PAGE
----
Maybe forgotten is a strong a word, but least-referenced Cowboys Super Bowl may work. Think about it, even older Cowboys fans don't talk much about Super Bowl V. The Cowboys first Super Bowl on Jan. 17, 1971 against the Colts was an ugly loss that was dubbed "The Blunder Bowl" by Sports Illustrated.
The only reason I even thought about this game is because #6 on SI's 10 Greatest Super Bowl Moments is the Colts Jim O'Brien's kick with five seconds left to win the game 16-13.
Super Bowl V is like the bastard child of Cowboys SB appearances. The one nobody talks about and only grudgingly acknowledges when forced. The victory over the Dolphins the next year is always recalled as our first win. The two losses against Pittsburgh are thought of as two of the best SB's ever. The Denver win gave us two for the decade and set up the 1979 classic against the Steelers for the "Team of the Decade" title. Of course, we all recall our run in the 90s.
So here's to the forgotten Cowboys Super Bowl. It was the first one played on artificial turf and the first with a defensive MVP, LB Chuck Howley. It's weird how Dallas specializes in defensive MVP's, Chuck Howley (V), Randy White and Harvey Martin (XII), and Larry Brown (XXX). Howley remains the only MVP to play for the losing team.
Click below for the recap and read about the many ways both teams tried to give the game away, with Dallas finally succeeding.
Super Bowl V
January 17, 1971 - The Orange Bowl
Baltimore Colts 16
Dallas Cowboys 13
As the Baltimore Colts prepared to meet the Dallas Cowboys in Super Bowl V in Miami, it was apparent that they still had not gotten over their loss to the New York Jets in Super Bowl III. After all, they were the first NFL team to lose a Super Bowl to the AFL.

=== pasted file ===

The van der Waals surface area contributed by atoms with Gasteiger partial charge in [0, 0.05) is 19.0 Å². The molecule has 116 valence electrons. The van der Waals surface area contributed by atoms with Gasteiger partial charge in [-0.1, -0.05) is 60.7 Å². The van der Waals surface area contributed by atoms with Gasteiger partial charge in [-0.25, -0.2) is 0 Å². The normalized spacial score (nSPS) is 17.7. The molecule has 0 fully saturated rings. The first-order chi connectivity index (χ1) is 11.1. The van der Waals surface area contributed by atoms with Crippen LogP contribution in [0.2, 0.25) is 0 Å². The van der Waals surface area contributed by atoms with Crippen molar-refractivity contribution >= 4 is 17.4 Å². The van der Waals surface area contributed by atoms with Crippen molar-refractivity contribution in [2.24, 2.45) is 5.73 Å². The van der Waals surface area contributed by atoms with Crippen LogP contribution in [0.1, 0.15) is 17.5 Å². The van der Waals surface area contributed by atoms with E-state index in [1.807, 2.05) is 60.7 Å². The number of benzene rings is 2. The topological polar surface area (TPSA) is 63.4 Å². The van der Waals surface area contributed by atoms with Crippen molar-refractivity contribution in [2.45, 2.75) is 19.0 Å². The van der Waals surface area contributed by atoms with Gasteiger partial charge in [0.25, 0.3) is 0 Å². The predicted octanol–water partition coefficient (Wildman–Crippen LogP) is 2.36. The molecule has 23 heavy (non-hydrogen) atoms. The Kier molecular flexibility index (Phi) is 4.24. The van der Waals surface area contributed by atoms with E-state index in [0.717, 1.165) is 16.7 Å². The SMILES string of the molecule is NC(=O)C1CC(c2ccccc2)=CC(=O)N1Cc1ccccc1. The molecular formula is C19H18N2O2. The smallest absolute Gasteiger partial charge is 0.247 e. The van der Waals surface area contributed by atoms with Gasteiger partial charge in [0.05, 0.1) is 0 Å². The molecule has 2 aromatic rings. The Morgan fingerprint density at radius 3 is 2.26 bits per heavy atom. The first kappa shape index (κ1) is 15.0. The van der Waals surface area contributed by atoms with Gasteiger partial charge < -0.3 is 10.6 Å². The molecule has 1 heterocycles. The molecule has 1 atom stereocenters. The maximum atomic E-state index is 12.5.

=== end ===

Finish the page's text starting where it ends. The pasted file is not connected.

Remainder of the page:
Linebacker Mike Curtis summed it up for all the Colts' players, "No one knows the despair, the abject humiliation we felt that day. The 1968 Baltimore Colts, a perfect football machine that crushed every opponent except one in a tough schedule. I felt great anger inside me that day."
Among the changes the Colts had made in the previous two years was the departure of Don Shula to the Miami Dolphins and the naming of Don McCafferty, also known as "Easy Rider" by his players, to the position of head coach.
These two teams followed completely different paths to the Super Bowl during the 1970 season. The Baltimore Colts seemed destined to win, squeeking out victory after victory while the Cowboys were often defeated, sometimes by a wide margin. At one point during the season, Dallas was sporting a very modest 5-4 record.
The contest between these two teams, at times, turned into a comedy of errors. There were a total of 10 turnovers and at times it seemed as though neither team wanted the ball. In one particular series of events, Dallas linebacker Chuck Howley intercepted a Johnny Unitas pass and returned it to the Baltimore 46-yard line. The Cowboys then proceeded to lose 23 yards and punted to Colts Ron Gardin, who fumbled on the Baltimore nine-yard line.
That particular series of events set up the first score of the game, a 14-yard field goal by Mike Clark of the Cowboys. Dallas added another field goal in the second quarter, but the Colts came right back to tie the game on a 75-yard touchdown pass from Unitas to John Mackey. The colts missed the extra point which left the game at 6-6.
A fumble by Unitas set up a Dallas touchdown, and then Baltimore suffered another blow when their starting QB was injured after throwing an interception. Ironically, Unitas was replaced by Earl Morrall, the same quarterback he replaced in Super Bowl III. Morrall quickly drove the Colts to the Cowboy's goal line, but they were stopped on four consecutive plays as the first half came to a close.
Baltimore continued to have problems hanging on to the ball as Jim Duncan fumbled the second-half kickoff and Richmond Flowers recovered for Dallas on the Colts' 31. Duncan then redeemed himself by recovering a Cowboy fumble after Dallas had driven to the Colts' two-yard line.
In the fourth quarter, with Dallas ahead 13-7, another strange play took place. The Colts tried to catch the Cowboys by surprise with a flea flicker, but Morrall was picked off again, this time by Eddie Hinton. Hinton seemed to be on his way to the endzone when Baltimore safety Cornell Green stripped the ball from behind and with everyone trying to fall on the ball, it rolled through the endzone for a touchback.
The game was decided by a pair of Baltimore interceptions late in the game. The first one set up a touchdown that tied the game, and the second set up a game-winning 32-yard field goal. The Colts were the champs, 16-13.